As one who lives in a "river town" (Memphis, Tenn.), I am constantly reminded of a mode of transportation that we usually don't hear much about—the internal waterway system, a 25,000-mile water highway serving vast swaths of the United States. As the battle for transportation funds continues in Washington, I think it is important that this very necessary transportation system not be forgotten.
There was a time when the nation relied on inland waterways as its main conduit for commerce. Water transportation was already highly developed in many parts of the world when the first European settlers arrived in this country, and they quickly adopted the same techniques in their new home. The first recorded shipment down the Mississippi River was a load of 15,000 bear and deer hides in 1705; but it wasn't until 1790 that flatboats and keelboats came into use on a regular basis. These wood-plank boats, which measured up to 80 feet long by 10 feet wide, were rowed or poled downstream to their destination. Upon arrival, the boats were sold for wood—they obviously couldn't be moved back upstream with nothing but oars and poles to power them.
While there were some innovations over the next hundred or so years, it was Robert Fulton's invention of the steamboat in 1807 that made waterway transportation a commercial success. By 1931, there was a diesel-powered prototype of the modern towboat.
Today, there are two basic kinds of equipment used in domestic water commerce—the towboat and the barge. Towboats, which are used primarily in river commerce, have flat bottoms and a series of six rudders that provide the maneuverability needed in relatively shallow water. They derive their name from the load they push, or the "tow." Modern towboats vary in length from 40 to 200 feet and can be anywhere from 20 to 50 feet wide, depending on where they're used. They range from 600 to over 10,000 horsepower and feature the latest in navigation and communications tools.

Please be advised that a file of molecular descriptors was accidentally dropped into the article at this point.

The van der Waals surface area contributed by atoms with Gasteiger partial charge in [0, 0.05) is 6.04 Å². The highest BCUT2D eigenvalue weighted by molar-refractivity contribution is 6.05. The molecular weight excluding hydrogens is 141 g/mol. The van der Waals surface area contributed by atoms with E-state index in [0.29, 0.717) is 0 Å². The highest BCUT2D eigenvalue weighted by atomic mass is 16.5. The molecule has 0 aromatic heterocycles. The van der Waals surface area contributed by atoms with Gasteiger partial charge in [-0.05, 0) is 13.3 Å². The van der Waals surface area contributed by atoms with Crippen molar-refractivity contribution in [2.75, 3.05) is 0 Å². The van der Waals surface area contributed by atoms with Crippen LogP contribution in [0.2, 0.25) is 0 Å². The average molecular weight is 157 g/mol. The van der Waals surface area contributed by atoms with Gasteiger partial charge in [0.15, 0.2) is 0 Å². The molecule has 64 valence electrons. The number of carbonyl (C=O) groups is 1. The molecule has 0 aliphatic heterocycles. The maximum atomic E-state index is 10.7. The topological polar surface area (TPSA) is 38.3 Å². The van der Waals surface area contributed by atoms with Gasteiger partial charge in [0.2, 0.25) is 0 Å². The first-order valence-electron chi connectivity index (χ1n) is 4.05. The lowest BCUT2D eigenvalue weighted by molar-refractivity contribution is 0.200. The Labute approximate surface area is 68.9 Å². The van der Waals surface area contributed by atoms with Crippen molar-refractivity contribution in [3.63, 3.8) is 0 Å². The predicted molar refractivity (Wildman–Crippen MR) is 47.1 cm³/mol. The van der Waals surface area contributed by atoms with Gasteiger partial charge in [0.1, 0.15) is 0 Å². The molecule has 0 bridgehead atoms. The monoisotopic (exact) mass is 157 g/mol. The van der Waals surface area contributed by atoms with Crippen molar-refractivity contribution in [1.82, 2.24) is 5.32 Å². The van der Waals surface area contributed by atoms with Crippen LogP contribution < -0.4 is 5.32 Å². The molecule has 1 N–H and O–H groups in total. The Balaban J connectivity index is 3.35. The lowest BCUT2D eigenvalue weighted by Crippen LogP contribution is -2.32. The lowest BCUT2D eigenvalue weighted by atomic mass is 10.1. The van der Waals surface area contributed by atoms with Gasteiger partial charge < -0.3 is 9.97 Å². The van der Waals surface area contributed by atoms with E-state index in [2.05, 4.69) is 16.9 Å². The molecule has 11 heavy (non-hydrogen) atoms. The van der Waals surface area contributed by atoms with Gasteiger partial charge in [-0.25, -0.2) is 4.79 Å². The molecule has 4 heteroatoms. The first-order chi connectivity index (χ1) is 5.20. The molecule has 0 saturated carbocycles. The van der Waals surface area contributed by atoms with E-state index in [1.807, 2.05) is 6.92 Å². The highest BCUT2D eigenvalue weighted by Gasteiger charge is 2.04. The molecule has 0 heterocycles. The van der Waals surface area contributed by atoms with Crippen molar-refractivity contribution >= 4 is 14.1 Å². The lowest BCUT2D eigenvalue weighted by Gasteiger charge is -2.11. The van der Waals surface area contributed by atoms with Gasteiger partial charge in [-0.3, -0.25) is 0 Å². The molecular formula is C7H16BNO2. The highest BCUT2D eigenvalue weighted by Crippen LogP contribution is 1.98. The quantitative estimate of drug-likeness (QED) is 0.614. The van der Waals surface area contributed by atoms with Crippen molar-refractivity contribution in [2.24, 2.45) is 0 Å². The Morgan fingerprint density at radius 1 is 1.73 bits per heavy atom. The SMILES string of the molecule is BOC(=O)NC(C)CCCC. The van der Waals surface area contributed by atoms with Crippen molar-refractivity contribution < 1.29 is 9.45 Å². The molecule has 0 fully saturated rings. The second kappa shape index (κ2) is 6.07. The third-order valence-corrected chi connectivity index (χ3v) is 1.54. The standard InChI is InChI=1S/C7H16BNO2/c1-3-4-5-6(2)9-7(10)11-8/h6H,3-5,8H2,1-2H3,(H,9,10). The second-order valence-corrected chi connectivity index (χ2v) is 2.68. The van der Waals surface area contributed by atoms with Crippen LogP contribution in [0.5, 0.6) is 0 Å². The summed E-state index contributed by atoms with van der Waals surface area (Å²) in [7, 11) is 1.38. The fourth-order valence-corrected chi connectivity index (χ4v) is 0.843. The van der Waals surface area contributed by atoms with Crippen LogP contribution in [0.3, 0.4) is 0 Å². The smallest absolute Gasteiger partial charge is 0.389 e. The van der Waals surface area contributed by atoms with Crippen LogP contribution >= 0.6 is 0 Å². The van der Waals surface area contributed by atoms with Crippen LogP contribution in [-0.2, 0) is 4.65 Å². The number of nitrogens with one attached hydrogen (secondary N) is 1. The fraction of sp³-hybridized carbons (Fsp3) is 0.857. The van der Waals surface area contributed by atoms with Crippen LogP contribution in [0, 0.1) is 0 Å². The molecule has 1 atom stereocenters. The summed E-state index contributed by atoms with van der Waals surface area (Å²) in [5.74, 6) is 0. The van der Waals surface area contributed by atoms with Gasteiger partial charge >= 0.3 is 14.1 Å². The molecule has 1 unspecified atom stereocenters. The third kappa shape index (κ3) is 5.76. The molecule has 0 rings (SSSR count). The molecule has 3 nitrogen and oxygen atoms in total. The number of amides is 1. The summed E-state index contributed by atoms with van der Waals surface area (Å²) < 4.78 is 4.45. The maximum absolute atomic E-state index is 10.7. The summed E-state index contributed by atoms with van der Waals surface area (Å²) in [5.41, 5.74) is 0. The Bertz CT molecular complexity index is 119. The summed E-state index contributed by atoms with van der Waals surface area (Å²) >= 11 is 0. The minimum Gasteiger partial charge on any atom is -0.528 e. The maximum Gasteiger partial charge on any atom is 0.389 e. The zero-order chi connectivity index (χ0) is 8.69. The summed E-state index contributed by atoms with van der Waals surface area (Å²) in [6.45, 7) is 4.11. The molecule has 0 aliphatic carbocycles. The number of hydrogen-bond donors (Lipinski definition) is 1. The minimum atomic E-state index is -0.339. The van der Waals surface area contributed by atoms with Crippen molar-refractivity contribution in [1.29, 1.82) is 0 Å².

The barges that contain the cargo are typically about 200 feet long and 35 feet wide, and also have flat bottoms. There are three basic types: the inland liquid cargo tank barge, the open dry cargo barge, and the covered dry cargo barge. There are about 18,000 barges in use in the country today.
While today's equipment may reflect the latest advances in technology, the inland waterways infrastructure is a different matter. The river system, especially the Mississippi, is a constantly changing mosaic with ebbs and flows, high water and low. The banks move, the channels shift, and new islands are formed while others disappear. In the words of Mark Twain, "The Mississippi River will always have its own way; no engineering skill can persuade it to do otherwise." As a result, maintenance and reconstruction are never-ending tasks.
The commercially important waterways (about 12,000 miles) are maintained by the U.S. Army Corps of Engineers. This work consists of almost constant dredging, channel maintenance, and lock and dam repair and upkeep. Most of the locks and dams are quite old and require nearly continuous maintenance. For example, above St. Louis, on the Mississippi and Illinois rivers alone, there are 37 locks and dams with an average age of 50 years.
Questions of their age and condition aside, the majority of the locks are inadequate to the needs of most of the tows on the river. The most frequently used 15-barge tow is about 1,200 feet long, and only three of the locks have a 1,200-foot capacity. The remainder are only 600 feet long. A 1,200-foot lock can accommodate 17 barges and one average towboat, while a 600-foot lock can only accommodate eight barges and a towboat.
In total, the waterway system has 191 lock sites and 237 lock chambers. In other words, there is plenty of room for improvement. Let's hope Congress won't forget—or give short shrift to—this important mode as it goes to spread the money around.